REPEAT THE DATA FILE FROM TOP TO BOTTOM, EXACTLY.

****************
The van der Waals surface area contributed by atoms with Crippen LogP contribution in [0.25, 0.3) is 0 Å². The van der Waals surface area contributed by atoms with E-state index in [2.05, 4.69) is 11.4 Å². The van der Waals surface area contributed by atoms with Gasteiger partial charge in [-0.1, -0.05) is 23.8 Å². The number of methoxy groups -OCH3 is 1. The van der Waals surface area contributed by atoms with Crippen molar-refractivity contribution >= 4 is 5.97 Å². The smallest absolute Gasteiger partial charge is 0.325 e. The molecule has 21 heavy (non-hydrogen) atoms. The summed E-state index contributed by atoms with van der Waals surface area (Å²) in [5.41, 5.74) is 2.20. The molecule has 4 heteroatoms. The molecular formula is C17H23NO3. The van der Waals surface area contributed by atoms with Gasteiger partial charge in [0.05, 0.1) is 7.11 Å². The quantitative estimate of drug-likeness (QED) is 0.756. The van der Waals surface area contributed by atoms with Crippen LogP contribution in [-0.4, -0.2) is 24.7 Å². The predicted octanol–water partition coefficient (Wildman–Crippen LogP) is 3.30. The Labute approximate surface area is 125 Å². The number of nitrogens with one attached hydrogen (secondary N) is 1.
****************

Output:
The van der Waals surface area contributed by atoms with Crippen LogP contribution in [0.25, 0.3) is 0 Å². The van der Waals surface area contributed by atoms with E-state index in [2.05, 4.69) is 11.4 Å². The van der Waals surface area contributed by atoms with Gasteiger partial charge in [-0.1, -0.05) is 23.8 Å². The number of methoxy groups -OCH3 is 1. The van der Waals surface area contributed by atoms with Crippen molar-refractivity contribution >= 4 is 5.97 Å². The smallest absolute Gasteiger partial charge is 0.325 e. The molecule has 21 heavy (non-hydrogen) atoms. The summed E-state index contributed by atoms with van der Waals surface area (Å²) in [5.41, 5.74) is 2.20. The molecule has 4 heteroatoms. The molecular formula is C17H23NO3. The van der Waals surface area contributed by atoms with Gasteiger partial charge in [0.05, 0.1) is 7.11 Å². The quantitative estimate of drug-likeness (QED) is 0.756. The van der Waals surface area contributed by atoms with Crippen LogP contribution in [-0.4, -0.2) is 24.7 Å². The predicted octanol–water partition coefficient (Wildman–Crippen LogP) is 3.30. The Labute approximate surface area is 125 Å². The number of nitrogens with one attached hydrogen (secondary N) is 1.